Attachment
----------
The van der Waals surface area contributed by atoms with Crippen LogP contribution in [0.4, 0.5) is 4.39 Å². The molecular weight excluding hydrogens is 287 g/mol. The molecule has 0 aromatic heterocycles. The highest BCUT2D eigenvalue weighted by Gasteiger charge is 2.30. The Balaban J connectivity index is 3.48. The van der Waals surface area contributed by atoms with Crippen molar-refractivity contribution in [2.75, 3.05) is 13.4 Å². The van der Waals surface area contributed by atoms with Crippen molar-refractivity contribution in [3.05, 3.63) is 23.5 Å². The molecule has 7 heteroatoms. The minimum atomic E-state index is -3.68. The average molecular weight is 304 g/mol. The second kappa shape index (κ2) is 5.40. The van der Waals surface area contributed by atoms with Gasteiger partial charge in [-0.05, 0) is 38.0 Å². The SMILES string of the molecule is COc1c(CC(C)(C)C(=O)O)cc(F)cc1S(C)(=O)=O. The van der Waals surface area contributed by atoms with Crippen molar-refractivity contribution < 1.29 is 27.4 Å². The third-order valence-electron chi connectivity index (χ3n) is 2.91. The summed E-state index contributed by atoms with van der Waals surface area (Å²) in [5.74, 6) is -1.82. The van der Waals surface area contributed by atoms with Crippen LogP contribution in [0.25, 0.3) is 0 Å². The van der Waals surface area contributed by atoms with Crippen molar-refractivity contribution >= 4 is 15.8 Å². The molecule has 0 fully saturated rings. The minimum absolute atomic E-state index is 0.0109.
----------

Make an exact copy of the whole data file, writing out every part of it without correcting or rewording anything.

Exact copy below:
The van der Waals surface area contributed by atoms with Crippen LogP contribution in [0.4, 0.5) is 4.39 Å². The molecular weight excluding hydrogens is 287 g/mol. The molecule has 0 aromatic heterocycles. The highest BCUT2D eigenvalue weighted by Gasteiger charge is 2.30. The Balaban J connectivity index is 3.48. The van der Waals surface area contributed by atoms with Crippen molar-refractivity contribution in [2.75, 3.05) is 13.4 Å². The van der Waals surface area contributed by atoms with Crippen molar-refractivity contribution in [3.05, 3.63) is 23.5 Å². The molecule has 7 heteroatoms. The minimum atomic E-state index is -3.68. The average molecular weight is 304 g/mol. The second kappa shape index (κ2) is 5.40. The van der Waals surface area contributed by atoms with Gasteiger partial charge in [-0.05, 0) is 38.0 Å². The SMILES string of the molecule is COc1c(CC(C)(C)C(=O)O)cc(F)cc1S(C)(=O)=O. The van der Waals surface area contributed by atoms with Crippen molar-refractivity contribution < 1.29 is 27.4 Å². The third-order valence-electron chi connectivity index (χ3n) is 2.91. The summed E-state index contributed by atoms with van der Waals surface area (Å²) in [5.74, 6) is -1.82. The van der Waals surface area contributed by atoms with Crippen LogP contribution in [0.25, 0.3) is 0 Å². The van der Waals surface area contributed by atoms with Crippen molar-refractivity contribution >= 4 is 15.8 Å². The molecule has 0 fully saturated rings. The minimum absolute atomic E-state index is 0.0109.